Among the traffic laws, speeding is the most unnatural while careless driving, and its derivative, reckless driving, the former monetarily equal to the first speed-exceeding subdivision, are the most subjective, hence all three of them the most abused and profitable.  Except for “Failure to inspect,” and its fallouts, and “Failure to wear seatbelt [sic],” the remainder of the offenses listed in “Penalty Schedule on Reverse” from the obverse referential line are objective and reasonable, the regulations they stem from being functional.  A traffic light, for example, would make no sense if the green stayed all the time on and in all the directions.  It is the speeding law which is most out of joint with reality and out of the context, and as such the trickiest, the most lucrative, the most abusive, and the most commonly charged offense.  The set of the subdivided speed excesses is printed on the ticket in bold face not because it is one of the “commonly charged offenses,” or to give a misleading impression of the most serious offense.  One just needs to parallel the outcome of “Failure to stop or yield” and the outcome of “Speeding-Exceeding the speed limit by.”  A crash, or euphemistically an accident, compared to the arriving at one’s destination ten minutes, or any other time value, quicker, presupposing, of course, no cop’s interference.  The set is printed in bold face because it is the most “commonly charged offense,” and as such it needs to be the easiest to find in the “Penalty Schedule on Reverse.”  But since it is, therefore, also the most profitable, it must be subdivided to allow plea-bargaining, for it is the least justified and the most irrational offense from the practical point of view.  Incidentally, the motoring public are trusted with staying in the narrow confinement of their respective lanes, the lanes’ width indicated merely by a paint job, or in other words, no physical barriers to prevent a deviation from, but not with their speed to travel within.  On a multiple-lane road, an arrangement potentially a lot more dangerous and harmful than speeding, hence the supposition illogical, the drivers are totally entrusted with the task to stay within their lanes by the same self-anointed guardians of the road users, those same guardians who do not deem them trustworthy enough to similarly handle their speeds.  It is because the idea of speeding is based on one of the most idiotic premises, or assumptions, ever conceived.  Should the phrasing be offensive, suffice it to say “based on a false premise,” which is, that people drive to kill and to get killed, thus they must be protected from themselves.  Protected from themselves by whom though?  By the same human beings like the protected, and who, off-duty, are in the same need of protection from themselves as those whom they were hired to protect from themselves, being the same human beings like the protected who must be protected from themselves because they are the people who drive to kill and to get killed.  Yet the original idea of a car, or a horse, for that matter, domesticated to be put to use as a means to make us faster than the nature endowed us with and built us for, was, and still is, to get us from point A to point B at the fastest and the safest speed, since what would be the purpose of to grow up only to seat oneself behind a wheel and as soon as the contrivance starts to move, to bring it to its highest speed and to aim it at something or somebody else in order to kill oneself or somebody else in the process of killing oneself?  How many people would do that or would want to grow up only to do that?  There’ll be always some, an infinitesimal number, the suicidal aberrations, but these are and will be here with or without the unrealistic speed limits and their ostentatious enforcement.  Take it or leave it.  The world is not perfect, the human invented laws notwithstanding.  Were the world perfect, no car would have been invented, either, or the other than natural laws conceived.  It is this inherent imperfection, to a point though, that allows for innovations and improvement of our lot, so to speak, and that tolerates aberrations, to a degree, as well.  One can go only that far in his suicidal tendencies until he reaches the point of no return.  But there is no law, particularly one invented by another man that will stamp out the true criminal elements, not even as much as to curb them.  The problem is that the manmade laws, and the more removed from reality the more so, increase, not reduce, their numbers.  Don’t we all know that the laws other than natural were, and are, invented to be broken so that the parasites have something to feed on, or to cash upon?  That a person like Carter should order to lower the speed limit, regardless of his good intentions to save our money by lowering our gas consumption, is of no concern to him, since being the President, it does not apply to him, there always being an excuse not to abide by it.  And not that an excuse is indeed needed, anyway, being the President.  It is the otherwise law-abiding citizen who pays.  The fact is not lost on the parasitic system.  And the misconception?  Very well known to the system and taken a shameless advantage of by presenting it as a necessary evil in need of constant correction.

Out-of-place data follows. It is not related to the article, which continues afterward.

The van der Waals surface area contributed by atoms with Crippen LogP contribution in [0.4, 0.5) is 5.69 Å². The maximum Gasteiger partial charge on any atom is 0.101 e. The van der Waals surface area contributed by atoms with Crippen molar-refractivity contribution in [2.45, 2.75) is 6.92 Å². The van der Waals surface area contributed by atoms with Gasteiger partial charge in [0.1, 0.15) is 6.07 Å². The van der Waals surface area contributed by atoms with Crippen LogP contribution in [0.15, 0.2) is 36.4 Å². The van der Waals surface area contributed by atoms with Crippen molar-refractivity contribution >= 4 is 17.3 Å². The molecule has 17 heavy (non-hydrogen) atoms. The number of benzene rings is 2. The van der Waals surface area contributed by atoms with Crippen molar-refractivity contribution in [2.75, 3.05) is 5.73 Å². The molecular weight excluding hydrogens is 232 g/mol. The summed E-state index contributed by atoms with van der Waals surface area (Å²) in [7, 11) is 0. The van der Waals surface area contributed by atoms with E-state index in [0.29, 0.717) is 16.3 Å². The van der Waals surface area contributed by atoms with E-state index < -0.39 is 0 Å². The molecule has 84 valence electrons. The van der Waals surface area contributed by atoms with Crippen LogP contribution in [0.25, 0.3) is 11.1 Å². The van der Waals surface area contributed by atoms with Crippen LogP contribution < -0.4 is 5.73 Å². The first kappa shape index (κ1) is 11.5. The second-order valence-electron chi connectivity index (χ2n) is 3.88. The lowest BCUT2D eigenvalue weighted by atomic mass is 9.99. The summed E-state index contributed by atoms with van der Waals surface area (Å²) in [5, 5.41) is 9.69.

Speeding causes accidents.  Yet it is not the excess of speed per se, for the excess is determined by comparison to a speed arbitrarily proclaimed to be legal and in disregard to the nature of the business of driving, i.e., that people do not drive to get killed, that people drive to get from point A to point B the fastest while the safest, which, of course, means not the fastest per se, the safest being its limiter, the limiter being abused by the system in their arbitrary speed limits, but it is the incessant checking out with one’s speedometer and the incessant looking around for a cop to be somewhere in hiding to nail him for an infraction which is not natural, since it must be continually monitored in order not to allow it to creep in on its own because that is exactly the speed that particular road can take the fastest and the safest at the given time and under the existing circumstances, whether the posted speed limit matches it or not being irrelevant, instead of paying full attention to his task at hand.  A dense fog enwraps a highway with a speed limit of 65.  One can hardly see 20 feet ahead.  Regardless the posted speed limit, nobody drives 65, for the existing circumstance does not permit it.  People drive 25 or less.  Does that mean they will get fined for not abiding by the speed limit?  Yet the concept is applied only the other way around.  Besides, if the speed limit is far below what the road can take and kept to, it induces boredom, blunting the senses and dulling the natural curiosity, a precondition of attention.  This forced fractionalization of one’s attention among the speedometer, a potential cop, and the road, it is the road that suffers the real loss.  Taken into account its multilayered activities and its numerous physical variables, people driving slow, fast, and in-between; people passing, leaving, or entering the lanes or the road itself; small, big, in-between, and over-size vehicles, which let one see or not see past them; unexpected obstacles, like pieces of exploded tires, and other creatures, like deer or moose; and especially the annoying conditioned habit of hitting the brakes abruptly and hard when a cop is noticed before one gets a chance to notice, although doing the exact speed limit so painstakingly adhered to, those critical fractions of a second lost on the monitoring processes many times mean the difference between an accident and its prevention, between death and life ultimately, despite the monitoring has kept one within the bounds of a prescribed speed limit.  Besides making an uncomfortable full sense, just compare the accident statistics within a few weeks before and within a few weeks after the speed limit was raised from 55 to 65.  But, then again, there is always another cause that can be attributed to it, like a slippery road condition (What?  You didn’t know?), which the driver did not pay enough attention to, and hence “Careless driving.”  $85.00.  A speed limit and a cause?  What are you nuts?  Of course, there are some accidents, a decimal percentage, truly caused by speeding proper.  The world is not perfect.  Nor is the fact, once again, lost on the system, though, once again, pounced upon as its justification and touted as its true concern.